Also speaking, Fatuya Joshua, a 200 level student of Ondo State University said: “Before I got to the university, I never really knew much about strikes. I heard about them, but I showed little concern until it became a reality after I suffered from internal strike at my institution.

“Sincerely it is frustrating, because it causes delay and can also affect ones’ passion for studies. My advice to students is to find something meaningful to do to enable them help themselves and the next generation.

Durosinmi Victory, a 200 level student said: “The strike is not something we should be happy about. It was caused by government’s inability to see to the needs of university workers. This affects students too, as all academic activities have come to a standstill. With precious time being wasted, is government ready to see to the needs of the workers? Will the workers pity students and suspend the strike? No one knows.

“Meanwhile, students should take the opportunity of this ‘holiday’ and venture into profitable trade, rather than roaming the streets and constituting nuisance. Austin Inyang fears that some female students might get pregnant before the strike is suspended, while Tomi Somorin, a 19 year old 300 level Biology Education student of the University of Lagos, said she has been home for days now because of the strike and she does not have an idea when the strike would be over.

Tomi said she feels really bad about the strike, because it would prolong her graduation. “The strike commenced the week we were supposed to start our second semester examination and now we don’t even know when the second semester examination would commence, as it depends on when the strike is called off.” She said she would not let the strike stop her as she intends to learn a trade pending when it is called off.“If the strike takes longer than we expect and I stay at home without doing anything, it would amount to a waste of my time, which is not acceptable to me.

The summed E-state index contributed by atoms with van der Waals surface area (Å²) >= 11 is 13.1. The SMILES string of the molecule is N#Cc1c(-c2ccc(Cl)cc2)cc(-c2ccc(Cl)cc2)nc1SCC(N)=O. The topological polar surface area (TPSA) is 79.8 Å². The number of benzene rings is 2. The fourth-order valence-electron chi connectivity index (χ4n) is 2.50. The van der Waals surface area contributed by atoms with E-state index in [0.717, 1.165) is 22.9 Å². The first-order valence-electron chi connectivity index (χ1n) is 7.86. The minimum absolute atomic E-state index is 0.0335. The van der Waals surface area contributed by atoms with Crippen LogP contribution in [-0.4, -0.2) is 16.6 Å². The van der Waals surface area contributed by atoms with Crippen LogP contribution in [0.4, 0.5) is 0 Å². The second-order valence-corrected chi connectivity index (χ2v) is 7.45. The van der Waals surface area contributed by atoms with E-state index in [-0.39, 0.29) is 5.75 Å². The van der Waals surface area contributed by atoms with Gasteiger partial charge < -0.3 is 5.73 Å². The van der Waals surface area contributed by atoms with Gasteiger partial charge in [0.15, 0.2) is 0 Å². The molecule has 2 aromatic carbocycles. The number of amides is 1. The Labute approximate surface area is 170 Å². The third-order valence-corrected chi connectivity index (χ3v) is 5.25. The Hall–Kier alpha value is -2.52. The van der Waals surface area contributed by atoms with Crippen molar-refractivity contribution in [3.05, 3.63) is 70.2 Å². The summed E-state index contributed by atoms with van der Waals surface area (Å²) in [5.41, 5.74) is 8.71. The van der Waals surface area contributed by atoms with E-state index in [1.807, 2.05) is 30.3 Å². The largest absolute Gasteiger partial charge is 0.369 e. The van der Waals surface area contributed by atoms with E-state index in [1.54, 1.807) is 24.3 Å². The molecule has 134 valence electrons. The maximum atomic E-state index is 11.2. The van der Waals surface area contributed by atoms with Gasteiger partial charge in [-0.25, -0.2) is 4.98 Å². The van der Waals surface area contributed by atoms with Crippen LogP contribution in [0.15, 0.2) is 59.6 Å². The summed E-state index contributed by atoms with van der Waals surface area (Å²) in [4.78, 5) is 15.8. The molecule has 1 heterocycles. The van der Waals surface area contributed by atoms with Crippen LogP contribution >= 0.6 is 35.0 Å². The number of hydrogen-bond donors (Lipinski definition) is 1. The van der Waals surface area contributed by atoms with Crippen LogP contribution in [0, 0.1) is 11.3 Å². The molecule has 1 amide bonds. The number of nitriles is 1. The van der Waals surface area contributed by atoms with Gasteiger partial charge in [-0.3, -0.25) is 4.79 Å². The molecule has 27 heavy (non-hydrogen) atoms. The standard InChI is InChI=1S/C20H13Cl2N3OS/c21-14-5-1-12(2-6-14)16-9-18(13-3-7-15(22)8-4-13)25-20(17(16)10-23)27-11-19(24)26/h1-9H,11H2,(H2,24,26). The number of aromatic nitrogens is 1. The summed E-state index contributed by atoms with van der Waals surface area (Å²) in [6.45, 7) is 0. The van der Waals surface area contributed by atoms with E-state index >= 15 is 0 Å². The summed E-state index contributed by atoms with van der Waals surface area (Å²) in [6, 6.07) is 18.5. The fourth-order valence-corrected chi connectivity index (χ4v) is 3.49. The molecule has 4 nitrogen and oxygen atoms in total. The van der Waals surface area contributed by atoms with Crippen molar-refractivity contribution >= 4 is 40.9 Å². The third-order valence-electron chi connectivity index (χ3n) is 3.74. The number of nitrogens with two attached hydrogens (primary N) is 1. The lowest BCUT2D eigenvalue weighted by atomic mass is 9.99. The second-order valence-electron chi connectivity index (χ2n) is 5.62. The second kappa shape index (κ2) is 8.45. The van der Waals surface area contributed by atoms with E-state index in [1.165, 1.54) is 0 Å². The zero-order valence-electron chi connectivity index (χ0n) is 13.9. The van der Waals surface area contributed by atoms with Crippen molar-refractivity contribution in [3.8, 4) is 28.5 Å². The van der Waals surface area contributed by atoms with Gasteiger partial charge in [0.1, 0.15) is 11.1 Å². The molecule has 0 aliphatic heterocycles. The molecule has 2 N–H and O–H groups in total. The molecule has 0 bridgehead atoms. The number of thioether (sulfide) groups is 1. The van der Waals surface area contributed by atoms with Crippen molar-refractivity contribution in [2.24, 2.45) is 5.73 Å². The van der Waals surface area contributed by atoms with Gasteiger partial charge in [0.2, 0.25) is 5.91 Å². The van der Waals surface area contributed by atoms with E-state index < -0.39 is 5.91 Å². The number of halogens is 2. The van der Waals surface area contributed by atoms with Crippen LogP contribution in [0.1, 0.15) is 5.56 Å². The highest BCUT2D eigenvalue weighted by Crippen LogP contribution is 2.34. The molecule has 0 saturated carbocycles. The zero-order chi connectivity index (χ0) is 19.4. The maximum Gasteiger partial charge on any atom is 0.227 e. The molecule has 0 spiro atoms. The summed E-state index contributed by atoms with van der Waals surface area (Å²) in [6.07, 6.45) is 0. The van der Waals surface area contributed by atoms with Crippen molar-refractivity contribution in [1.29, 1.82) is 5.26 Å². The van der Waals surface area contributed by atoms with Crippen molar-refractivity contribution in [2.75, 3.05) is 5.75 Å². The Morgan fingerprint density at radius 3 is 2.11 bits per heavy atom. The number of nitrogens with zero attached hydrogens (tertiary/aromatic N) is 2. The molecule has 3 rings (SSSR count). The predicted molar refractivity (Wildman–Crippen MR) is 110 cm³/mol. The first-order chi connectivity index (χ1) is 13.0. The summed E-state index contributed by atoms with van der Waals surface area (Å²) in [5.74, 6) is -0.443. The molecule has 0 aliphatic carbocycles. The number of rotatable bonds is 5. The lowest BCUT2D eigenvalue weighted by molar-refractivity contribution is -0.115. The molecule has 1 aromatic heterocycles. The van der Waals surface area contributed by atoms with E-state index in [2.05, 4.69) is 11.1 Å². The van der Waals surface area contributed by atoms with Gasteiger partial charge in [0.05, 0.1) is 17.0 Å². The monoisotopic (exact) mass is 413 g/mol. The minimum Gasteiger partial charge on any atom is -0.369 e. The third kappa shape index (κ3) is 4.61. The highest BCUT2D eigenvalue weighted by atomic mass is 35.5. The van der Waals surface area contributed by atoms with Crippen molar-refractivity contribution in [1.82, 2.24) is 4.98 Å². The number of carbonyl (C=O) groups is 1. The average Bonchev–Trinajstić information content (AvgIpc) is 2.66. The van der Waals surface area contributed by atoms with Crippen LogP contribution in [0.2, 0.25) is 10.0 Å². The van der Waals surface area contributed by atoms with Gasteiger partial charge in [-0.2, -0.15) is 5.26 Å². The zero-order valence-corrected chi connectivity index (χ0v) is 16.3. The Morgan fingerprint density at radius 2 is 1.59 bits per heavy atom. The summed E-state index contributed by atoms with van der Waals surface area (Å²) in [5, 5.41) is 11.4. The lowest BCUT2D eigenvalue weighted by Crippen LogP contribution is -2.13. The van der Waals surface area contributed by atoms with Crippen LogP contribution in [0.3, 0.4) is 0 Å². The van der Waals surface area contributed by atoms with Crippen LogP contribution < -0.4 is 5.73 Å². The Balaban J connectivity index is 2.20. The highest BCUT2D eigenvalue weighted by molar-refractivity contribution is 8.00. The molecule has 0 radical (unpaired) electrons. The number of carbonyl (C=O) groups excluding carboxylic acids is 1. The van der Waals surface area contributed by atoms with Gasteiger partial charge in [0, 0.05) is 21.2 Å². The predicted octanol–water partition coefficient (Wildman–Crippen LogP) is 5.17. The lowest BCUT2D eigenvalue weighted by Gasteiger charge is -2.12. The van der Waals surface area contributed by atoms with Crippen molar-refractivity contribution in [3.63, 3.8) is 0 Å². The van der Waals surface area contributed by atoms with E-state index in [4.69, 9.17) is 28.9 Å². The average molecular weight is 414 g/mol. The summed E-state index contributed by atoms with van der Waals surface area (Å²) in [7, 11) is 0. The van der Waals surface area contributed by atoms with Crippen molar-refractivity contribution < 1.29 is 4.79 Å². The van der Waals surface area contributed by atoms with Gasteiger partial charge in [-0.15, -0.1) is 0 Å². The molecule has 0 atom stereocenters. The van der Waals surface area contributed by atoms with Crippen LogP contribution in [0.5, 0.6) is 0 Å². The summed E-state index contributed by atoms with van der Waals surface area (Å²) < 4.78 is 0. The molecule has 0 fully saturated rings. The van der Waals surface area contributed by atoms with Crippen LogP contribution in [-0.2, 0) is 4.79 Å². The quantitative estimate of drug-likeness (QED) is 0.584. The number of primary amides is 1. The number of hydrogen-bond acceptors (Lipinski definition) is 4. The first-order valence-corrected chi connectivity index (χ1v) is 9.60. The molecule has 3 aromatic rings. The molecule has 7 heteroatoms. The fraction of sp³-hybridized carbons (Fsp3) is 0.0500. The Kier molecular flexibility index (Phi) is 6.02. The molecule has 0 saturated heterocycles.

“I intend to use this period to learn hair making and nails treatment, as it would be an added advantage to me, especially when school resumes. I would make hair for my friends and get extra cash from it.“I want to use this period to put every other aspect of my life together. I want to learn driving and be able to help my mum run errands when she does not feel good,” she said.

Omogbemi Oluwafunmilayo, a 100 level Accounting student of Adekunle Ajasin University Akungba (AAUA) said the school had just commenced the second semester when the strike started and she has been home since then.

“The strike is affecting me negatively because I can not remember reading since it commenced. I am already tired of staying at home. I have a lot of distractions at home and it is impossible to read because I help my mother to sell at her provision store everyday,” she said.

Emiola Oluwasikemi, an 18 year old Mass Communication student of University of Lagos said the strike was not having any negative effect on her presently, but it might affect the duration of her education and the school’s calendar.“I am currently learning how to drive and reading my books, because once the strike is called off, we would continue from where we stopped,” she added.